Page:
Setting rates as a freelance graphic designer can be tricky. For some projects, it can be difficult to know how much time it will take.
Once, not too long after I finished my journalism degree, I was asked to design a logo. I had taken a graphic design class, and a Flash class, and I thought I could handle it. I quoted a price that I thought seemed reasonable for a logo, was accepted and got to work.
Unfortunately, I'm not exactly the most talented when it comes to design. I didn't know the software as well as I thought I did. By the time I finished the job, I felt wrung out and realized that I had been working for less than minimum wage.
I made the decision never to take on graphic design work again. But the experience taught me a little bit about setting rates as a freelance graphic designer.
Hourly vs. Per-Project
Setting freelance graphic designer rates starts with the classic freelancing dilemma: Hourly or per-project? One of the advantages of setting hourly rates is that you are paid for the work you do. With a graphic design project, it's easy for things to get out of hand, and for you to work more than you expected.
Unfortunately, some clients want you to give them an actual quote for the project, rather than an hourly rate. As you get better at estimating how much time it takes to accomplish certain tasks, you can translate your preferred hourly rate into a flat per-project quote. For instance, if your preferred rate is $75 an hour, and you are fairly confident that designing a flyer will take you an hour and a half, you can quote $112.50 (or round it up to $115 to make it look neater).
Even when you are pretty sure you know how much time something will take, you should consider building in a little breathing space. Perhaps you quote $125 on the flyer project, just to cover the possibility that it takes you a little extra time to tweak some of the design elements. You might even quote $150, in case you end up working two hours on the project.
Keep Track of Hours
When you do get a client that will allow you to work on an hourly basis, consider purchasing a timekeeping application. Some freelance graphic designers charge more than $300 an hour (although $75 to $150 an hour is much more common, and there are those, at the low end, that charge $25 to $50 an hour). If you are going to charge hourly, and get your preferred rate, you had better be working on the client's project for all of the time charged. No messing around on Facebook for 15 minutes of the hour.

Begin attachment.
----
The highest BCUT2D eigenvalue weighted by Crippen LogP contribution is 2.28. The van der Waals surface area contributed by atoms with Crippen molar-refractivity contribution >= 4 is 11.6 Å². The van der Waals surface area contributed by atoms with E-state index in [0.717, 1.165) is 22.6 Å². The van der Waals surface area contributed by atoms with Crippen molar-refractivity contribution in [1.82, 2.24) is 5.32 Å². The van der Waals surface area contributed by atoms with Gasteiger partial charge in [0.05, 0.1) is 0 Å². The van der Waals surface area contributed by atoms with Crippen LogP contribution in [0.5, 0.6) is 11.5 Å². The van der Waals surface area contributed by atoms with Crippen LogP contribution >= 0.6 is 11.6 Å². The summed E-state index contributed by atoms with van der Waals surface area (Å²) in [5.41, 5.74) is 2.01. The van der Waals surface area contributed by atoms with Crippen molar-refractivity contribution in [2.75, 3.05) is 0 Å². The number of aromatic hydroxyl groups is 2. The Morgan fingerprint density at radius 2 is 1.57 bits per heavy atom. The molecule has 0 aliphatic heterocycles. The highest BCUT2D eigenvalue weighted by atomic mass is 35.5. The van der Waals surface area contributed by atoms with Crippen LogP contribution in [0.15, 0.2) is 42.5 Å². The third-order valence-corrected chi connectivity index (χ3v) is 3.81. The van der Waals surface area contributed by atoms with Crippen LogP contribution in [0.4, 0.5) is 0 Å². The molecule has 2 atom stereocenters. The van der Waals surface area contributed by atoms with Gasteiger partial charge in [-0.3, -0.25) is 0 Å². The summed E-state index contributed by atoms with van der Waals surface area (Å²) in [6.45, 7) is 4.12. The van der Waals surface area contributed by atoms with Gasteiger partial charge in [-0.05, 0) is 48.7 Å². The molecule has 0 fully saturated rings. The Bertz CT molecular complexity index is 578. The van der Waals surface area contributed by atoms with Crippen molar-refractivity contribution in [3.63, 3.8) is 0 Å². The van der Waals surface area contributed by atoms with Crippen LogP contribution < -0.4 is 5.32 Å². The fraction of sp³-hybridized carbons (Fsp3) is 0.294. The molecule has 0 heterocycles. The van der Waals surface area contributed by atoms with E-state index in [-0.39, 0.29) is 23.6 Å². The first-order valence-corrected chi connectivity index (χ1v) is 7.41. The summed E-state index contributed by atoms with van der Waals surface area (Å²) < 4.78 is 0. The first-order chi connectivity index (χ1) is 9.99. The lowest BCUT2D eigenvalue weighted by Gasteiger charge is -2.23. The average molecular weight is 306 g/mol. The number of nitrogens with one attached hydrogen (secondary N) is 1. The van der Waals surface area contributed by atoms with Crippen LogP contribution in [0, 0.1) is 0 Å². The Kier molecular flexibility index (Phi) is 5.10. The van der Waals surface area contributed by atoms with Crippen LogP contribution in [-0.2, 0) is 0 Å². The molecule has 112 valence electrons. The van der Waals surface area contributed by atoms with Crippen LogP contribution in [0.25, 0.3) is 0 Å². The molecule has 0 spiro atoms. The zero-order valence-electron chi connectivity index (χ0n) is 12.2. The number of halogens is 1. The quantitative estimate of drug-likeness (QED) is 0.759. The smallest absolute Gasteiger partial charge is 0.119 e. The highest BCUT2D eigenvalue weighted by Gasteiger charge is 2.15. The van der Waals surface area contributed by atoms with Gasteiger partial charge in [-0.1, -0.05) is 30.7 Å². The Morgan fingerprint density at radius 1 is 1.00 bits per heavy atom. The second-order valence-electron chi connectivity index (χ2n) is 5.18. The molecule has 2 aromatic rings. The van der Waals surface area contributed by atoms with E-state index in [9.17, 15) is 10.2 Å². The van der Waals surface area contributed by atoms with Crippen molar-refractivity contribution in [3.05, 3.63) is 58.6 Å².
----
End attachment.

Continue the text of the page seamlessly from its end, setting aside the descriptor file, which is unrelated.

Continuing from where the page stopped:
Another option is to provide a graphic design menu. There are some projects, like creating logos, that might be fairly easy for you to do. (*Update* I've received a lot of flack for saying creating logos are easy. I don't mean to devalue the work, and real graphic designers insist it's hard work. Read the comments for a better idea of what it's like to work as a freelance graphic designer.)
Peter Anderson, the awesome designer that created the Planting Money Seeds logo, has made it kind of a specialty. He's a great logo guy (and he does good work on other things, too). If you have a specialty, you can consider creating a menu for your work. Allow clients to choose what they are looking for and base your fee on that.
Freelance Graphic Designer Agreements
As you work with your clients, and set rates, you want to make sure that you know exactly what the client expects — and that the client knows what he or she is paying for. When you create an agreement for work, here are some of the things to include:
- Number of revisions you will perform on the project.
- What, exactly, you will do.
- Provisions for additional charges if you go beyond the original scope of the project (usually subject to approval before you proceed).
- Some sort of pre-payment if it's a big project. If the project will be large and expensive, you can work out a payment plan, or ask the client to pay half up front and half later.
- Consider spelling out additional fees, such as a premium for rush jobs.
You don't have to have a formal contract for each job. An email explicitly stating terms, along with a reply that the client accepts, works as an agreement.
As you consider how to charge as a freelance graphic designer, make sure you think about how long a project is likely to take, as well as the degree of difficulty involved. It can be a little difficult at first to accurately gauge what you should charge, but experience should help you more accurately quote prices in the future.
Image source: Bummelum via Wikimedia Commons